3. Liability coverage to damage done by the drone depends on the circumstances of the accident- especially if negligence is involved. If others are injured or the property of others is damaged by the drone, coverage may be found under the liability coverage of your Homeowner, Renters or Umbrella policy.
  4. Coverage for injury to the operator, the operator’s family or pets would have to be addressed through your medical insurance policy.   If the drone falls from the air and damages an auto, coverage could be found under the comprehensive section of the owner’s auto policy (or if identified, more likely the drone operator’s Homeowners or Renters policy).
  5. All drones over .55 pounds need to be registered through the Federal Aviation Agency. Here is the link to more FAA unmanned aircraft information FAA.gov, including registration. The cost starts at $5.00.
  6. A new company, Verifly, offers on-demand insurance for enthusiasts and commercial drone operators at a cost of about $10 per hour.

Drone insurance, for both commercial and consumer enthusiasts is developing rapidly and evolving into a big business.  We suggest giving us a call to review your particular coverage before your next drone launch.

Boat Safety Tips

Safe Boating Tips

No matter how much experience you have, it’s always a good idea for everyone to review boating safety rules before departures. Below you will find 10 basic boating safety tips to help you stay safe:

  1.  Be Weather-Wise

Always check local weather conditions before departure; TV and radio forecasts can be a good source of information. If you notice darkening clouds, volatile and rough changing winds or sudden drops in temperature, play it safe by getting off the water.

2. Follow a Pre-Departure Checklist

Proper boating safety includes being prepared for any possibility on the water. Following a pre-departure checklist is the best way to make sure no boating safety rules or precautions have been overlooked or forgotten.

3.  Use Common Sense

One of the most important parts of boating safety is to use your common sense. This means operating at a safe speed at all times (especially in crowded areas), staying alert at all times and steering clear of large vessels and watercraft that can be restricted in their ability to stop or turn. Also, be respectful of buoys and other navigational aids, all of which have been placed there to ensure your own safety.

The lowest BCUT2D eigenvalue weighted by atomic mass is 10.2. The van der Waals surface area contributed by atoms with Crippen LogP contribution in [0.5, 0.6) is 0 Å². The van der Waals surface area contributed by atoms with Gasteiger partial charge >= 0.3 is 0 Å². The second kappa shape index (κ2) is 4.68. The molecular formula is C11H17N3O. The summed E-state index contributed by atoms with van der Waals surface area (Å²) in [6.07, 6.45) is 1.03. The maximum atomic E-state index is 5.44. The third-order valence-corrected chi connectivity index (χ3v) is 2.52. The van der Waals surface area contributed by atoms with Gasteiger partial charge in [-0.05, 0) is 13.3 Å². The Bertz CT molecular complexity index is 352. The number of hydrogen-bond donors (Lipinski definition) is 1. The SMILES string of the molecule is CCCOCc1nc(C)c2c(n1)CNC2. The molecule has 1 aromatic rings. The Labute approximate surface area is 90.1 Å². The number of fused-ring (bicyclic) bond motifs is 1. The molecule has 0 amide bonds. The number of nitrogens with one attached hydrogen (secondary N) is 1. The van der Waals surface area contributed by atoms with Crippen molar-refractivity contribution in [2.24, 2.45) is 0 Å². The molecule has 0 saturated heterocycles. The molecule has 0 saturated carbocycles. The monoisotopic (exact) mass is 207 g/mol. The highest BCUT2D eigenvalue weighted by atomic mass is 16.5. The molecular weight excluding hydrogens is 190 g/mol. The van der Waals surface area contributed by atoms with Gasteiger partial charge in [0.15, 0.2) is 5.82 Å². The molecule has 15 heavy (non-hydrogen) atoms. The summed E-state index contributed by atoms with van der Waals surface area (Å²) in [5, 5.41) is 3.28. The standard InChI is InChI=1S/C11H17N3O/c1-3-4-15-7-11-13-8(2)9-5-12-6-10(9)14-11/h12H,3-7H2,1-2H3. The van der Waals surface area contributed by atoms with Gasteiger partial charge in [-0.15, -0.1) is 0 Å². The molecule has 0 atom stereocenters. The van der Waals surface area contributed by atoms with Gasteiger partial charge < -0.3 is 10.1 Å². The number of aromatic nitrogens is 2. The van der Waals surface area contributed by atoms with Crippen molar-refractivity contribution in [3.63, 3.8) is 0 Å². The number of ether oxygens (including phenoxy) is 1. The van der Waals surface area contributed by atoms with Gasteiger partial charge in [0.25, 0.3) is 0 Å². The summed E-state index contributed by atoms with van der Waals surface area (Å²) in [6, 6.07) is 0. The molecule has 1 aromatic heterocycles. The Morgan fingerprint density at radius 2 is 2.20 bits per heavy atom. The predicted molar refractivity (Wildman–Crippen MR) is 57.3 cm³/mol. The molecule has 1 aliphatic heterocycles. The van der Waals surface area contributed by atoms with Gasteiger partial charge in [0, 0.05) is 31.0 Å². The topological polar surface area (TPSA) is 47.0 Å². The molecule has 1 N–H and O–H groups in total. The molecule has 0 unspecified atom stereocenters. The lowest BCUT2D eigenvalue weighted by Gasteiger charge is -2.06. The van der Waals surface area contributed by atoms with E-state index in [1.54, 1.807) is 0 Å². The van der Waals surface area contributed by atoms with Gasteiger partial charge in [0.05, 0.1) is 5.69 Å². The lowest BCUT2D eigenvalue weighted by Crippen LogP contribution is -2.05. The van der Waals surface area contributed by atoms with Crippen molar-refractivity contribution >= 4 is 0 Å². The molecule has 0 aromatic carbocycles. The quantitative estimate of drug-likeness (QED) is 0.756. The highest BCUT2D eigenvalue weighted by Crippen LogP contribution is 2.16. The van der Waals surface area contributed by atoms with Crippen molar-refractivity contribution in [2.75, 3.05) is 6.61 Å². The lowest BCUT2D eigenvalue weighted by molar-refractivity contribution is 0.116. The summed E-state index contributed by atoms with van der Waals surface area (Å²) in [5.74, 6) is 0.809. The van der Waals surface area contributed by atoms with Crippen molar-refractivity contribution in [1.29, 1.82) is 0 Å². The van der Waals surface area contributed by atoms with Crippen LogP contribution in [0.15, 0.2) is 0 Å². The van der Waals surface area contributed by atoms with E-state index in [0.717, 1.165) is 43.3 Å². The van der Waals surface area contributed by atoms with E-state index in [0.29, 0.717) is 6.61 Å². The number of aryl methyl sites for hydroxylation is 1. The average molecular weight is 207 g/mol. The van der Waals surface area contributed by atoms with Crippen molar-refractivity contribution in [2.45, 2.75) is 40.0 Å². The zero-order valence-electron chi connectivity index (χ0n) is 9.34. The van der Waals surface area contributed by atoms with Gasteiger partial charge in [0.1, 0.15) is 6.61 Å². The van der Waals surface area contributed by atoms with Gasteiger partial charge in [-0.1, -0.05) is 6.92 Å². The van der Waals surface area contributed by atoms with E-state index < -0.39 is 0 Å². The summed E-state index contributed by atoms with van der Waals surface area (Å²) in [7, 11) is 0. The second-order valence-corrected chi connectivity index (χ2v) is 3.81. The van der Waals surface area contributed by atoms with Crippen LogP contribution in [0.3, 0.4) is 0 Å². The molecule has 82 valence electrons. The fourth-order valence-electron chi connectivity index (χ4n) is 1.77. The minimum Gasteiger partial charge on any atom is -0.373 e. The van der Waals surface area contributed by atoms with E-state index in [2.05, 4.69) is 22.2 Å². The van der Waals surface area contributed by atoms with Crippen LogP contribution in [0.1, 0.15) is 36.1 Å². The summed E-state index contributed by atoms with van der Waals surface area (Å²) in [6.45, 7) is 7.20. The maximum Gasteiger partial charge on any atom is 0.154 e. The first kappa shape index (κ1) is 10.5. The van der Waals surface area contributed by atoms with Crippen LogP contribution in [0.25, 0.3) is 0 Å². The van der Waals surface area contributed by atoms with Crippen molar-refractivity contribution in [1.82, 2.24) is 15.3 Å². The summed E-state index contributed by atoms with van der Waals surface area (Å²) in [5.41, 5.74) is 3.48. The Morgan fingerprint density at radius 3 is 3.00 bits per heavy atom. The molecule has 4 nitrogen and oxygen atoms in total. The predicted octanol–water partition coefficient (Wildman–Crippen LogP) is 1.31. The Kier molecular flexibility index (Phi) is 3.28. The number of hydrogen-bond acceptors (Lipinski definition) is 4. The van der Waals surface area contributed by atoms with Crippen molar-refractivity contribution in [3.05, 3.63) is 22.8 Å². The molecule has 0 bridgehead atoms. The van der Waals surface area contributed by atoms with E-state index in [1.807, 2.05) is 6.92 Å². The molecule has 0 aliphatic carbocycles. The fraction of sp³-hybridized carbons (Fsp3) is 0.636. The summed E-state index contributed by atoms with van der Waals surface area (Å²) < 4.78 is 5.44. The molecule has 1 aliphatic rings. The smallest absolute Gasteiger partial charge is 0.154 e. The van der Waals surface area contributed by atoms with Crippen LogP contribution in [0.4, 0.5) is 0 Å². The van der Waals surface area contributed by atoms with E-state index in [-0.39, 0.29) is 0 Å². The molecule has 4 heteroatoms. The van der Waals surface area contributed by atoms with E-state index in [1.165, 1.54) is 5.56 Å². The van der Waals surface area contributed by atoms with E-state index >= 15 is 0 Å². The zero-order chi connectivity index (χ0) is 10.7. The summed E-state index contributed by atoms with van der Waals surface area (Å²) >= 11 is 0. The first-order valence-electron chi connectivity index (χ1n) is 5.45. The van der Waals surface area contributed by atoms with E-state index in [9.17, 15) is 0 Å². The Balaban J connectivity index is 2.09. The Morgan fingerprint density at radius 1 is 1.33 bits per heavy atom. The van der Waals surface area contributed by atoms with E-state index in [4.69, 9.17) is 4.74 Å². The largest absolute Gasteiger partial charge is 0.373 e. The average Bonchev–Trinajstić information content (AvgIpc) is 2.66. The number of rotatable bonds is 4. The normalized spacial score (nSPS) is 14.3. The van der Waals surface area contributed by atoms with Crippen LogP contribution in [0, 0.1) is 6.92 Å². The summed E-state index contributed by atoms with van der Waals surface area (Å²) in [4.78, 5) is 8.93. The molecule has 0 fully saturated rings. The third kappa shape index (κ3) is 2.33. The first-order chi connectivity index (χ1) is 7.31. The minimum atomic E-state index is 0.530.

4.  Designate an Assistant Skipper

Make sure more than one person on board is familiar with all aspects of your boat’s handling, operations, and general boating safety. If the primary navigator is injured or incapacitated in any way, it’s important to make sure someone else can follow the proper boating safety rules to get everyone else back to shore.

5.  Develop a Float Plan

Whether you choose to inform a family member or staff at your local marina, always be sure to let someone else know your float plan. This should include where you’re going and how long you’re going to be gone.

*A float plan can include the following information:

name, address, and phone number of trip leader

name and phone number of all passengers

boat type and registration information

trip itinerary

6.  Make Proper Use of Lifejackets

Did you know that the majority of drowning victims are the result of boaters not wearing their lifejackets? Make sure that your family and friends aren’t part of this statistic by assigning and fitting each member of your onboard team with a life jacket prior to departure. Wear it!

7.  Avoid Alcohol

Practice boating safety at all times by saving the alcohol for later. The probability of being involved in a boating accident doubles when alcohol is involved and studies have shown that the effects of alcohol are exacerbated by sun and wind.

8.  Learn to Swim

If you’re going to be in and around the water, proper boating safety includes knowing how to swim. Local organizations, such as the American Red Cross and others, offer training for all ages and abilities. Check to see what classes are offered in your area.

9.  Take a Boating Course

Beginning boaters and experienced experts alike need to be familiar with the boating safety rules of operation. Boater education requirements vary by state; however, some require validated completion of at least one boating safety course. Regardless of your individual state’s requirements, it’s always important to be educated and prepared for every circumstance that might arise. You can learn boating safety rules by taking a local community course or online course to help educate yourself.

10.  Consider a Free Vessel Safety Check

Take advantage of a free vessel safety check from the US Coast Guard. They offer complimentary boat examinations to verify the presence and condition of certain safety equipment required by state and federal regulations. Free of charge, they’ll provide a specialist to check out your boat and make helpful boating safety tips and recommendations. They also offer virtual online safety checks as well.

Johnson & Rohan